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The Writing Center takes the stress out of writing for RRHEC students

Writing Center staff with client
Writing Center Director Lisa Tomecek-Bias (standing) with tutor Ronny Roland and client Bessy Williams, a Nursing student.

March 2011—When college writing gets stressful, students at the Round Rock Higher Education Center can get help from the campus Writing Center.

At the Writing Center, now open five days a week in Avery 203, trained tutors provide individual counseling to students at any level of study, on the writing of essays, technical and research papers, formal letters, resumes, and more.

“We help students with every phase of the writing process, from finding research topics to organizing ideas and punctuating the final product,” said Writing Center Director Lisa Tomecek-Bias.

“Clients often preface their meetings with me by telling me they are horrible writers,” Tomecek-Bias said. “But, this isn’t true because I have yet to read a paper that I couldn’t understand. What the clients are usually trying to say is that they don’t understand what they’re being asked to do in writing or they don’t understand a particular model of writing or they don’t know how to organize a project.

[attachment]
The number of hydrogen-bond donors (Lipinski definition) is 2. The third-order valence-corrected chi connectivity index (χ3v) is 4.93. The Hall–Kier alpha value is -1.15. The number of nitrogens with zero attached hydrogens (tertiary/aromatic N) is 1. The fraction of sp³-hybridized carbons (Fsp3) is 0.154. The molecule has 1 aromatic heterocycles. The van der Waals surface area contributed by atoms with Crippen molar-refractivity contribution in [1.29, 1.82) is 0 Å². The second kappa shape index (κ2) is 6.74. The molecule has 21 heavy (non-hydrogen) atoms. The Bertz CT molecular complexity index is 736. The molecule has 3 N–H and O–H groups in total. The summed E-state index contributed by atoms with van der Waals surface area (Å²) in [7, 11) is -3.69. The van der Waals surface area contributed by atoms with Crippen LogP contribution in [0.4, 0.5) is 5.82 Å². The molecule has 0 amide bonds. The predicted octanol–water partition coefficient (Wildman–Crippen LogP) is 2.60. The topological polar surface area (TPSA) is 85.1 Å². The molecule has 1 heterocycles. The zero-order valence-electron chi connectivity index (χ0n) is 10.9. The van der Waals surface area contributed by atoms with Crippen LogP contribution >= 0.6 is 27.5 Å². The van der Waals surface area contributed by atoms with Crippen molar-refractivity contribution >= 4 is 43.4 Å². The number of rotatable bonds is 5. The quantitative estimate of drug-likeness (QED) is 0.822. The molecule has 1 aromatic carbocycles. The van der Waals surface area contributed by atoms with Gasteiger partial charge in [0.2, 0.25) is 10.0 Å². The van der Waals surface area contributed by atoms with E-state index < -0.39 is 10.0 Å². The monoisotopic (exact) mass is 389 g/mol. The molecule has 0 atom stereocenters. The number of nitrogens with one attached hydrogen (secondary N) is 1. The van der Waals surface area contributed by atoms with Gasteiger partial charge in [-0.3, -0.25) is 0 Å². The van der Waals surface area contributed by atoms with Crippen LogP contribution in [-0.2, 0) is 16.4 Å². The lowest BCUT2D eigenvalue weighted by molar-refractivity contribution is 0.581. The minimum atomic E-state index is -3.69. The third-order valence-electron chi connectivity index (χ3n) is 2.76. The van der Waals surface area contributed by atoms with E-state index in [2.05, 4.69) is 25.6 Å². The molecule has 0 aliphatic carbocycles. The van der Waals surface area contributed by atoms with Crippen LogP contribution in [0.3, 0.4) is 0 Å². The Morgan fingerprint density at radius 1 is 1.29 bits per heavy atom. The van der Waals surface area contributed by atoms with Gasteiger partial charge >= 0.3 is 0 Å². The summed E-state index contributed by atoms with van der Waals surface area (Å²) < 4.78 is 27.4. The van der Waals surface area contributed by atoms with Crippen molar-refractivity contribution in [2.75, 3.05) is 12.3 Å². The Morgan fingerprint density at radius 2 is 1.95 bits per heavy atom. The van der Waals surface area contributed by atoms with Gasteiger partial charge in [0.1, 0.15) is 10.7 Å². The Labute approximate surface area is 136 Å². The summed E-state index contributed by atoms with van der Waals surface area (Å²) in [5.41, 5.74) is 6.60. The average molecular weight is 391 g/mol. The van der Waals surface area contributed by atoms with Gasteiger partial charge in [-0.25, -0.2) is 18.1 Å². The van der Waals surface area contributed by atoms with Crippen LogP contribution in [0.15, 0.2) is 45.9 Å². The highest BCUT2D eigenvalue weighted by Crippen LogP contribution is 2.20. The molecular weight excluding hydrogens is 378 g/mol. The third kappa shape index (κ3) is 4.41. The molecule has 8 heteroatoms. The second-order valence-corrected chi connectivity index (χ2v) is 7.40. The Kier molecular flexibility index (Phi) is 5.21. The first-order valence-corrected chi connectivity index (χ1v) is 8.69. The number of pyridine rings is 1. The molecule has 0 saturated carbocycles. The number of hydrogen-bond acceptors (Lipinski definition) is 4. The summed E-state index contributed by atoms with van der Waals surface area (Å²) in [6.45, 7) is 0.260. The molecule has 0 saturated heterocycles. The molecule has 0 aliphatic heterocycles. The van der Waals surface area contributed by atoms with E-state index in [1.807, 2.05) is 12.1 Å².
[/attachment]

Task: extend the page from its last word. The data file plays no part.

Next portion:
“Often, clients know what they want to say but they need to talk about it,” she continued. “So, before we ever look at their paper, we begin by discussing their ideas and brainstorming ways of organizing their thoughts. When they begin to talk, they relax and realize they know how to get their point across.”

Thesisaurus
The Writing Center's mascot, Thesisaurus

The Writing Center’s two counselors, Tomecek-Bias and Ronny Roland, are both graduate students in English, and this implies a special benefit to clients. “Because Ronny and I are graduate students rather than faculty, our clients feel that they can be as frank with us as they need to be about their concerns. Also, as graduate students, we have encountered the same kinds of assignments and problems with the writing process as our clients. It’s good to be able to say ‘We’ve been there and done that.’”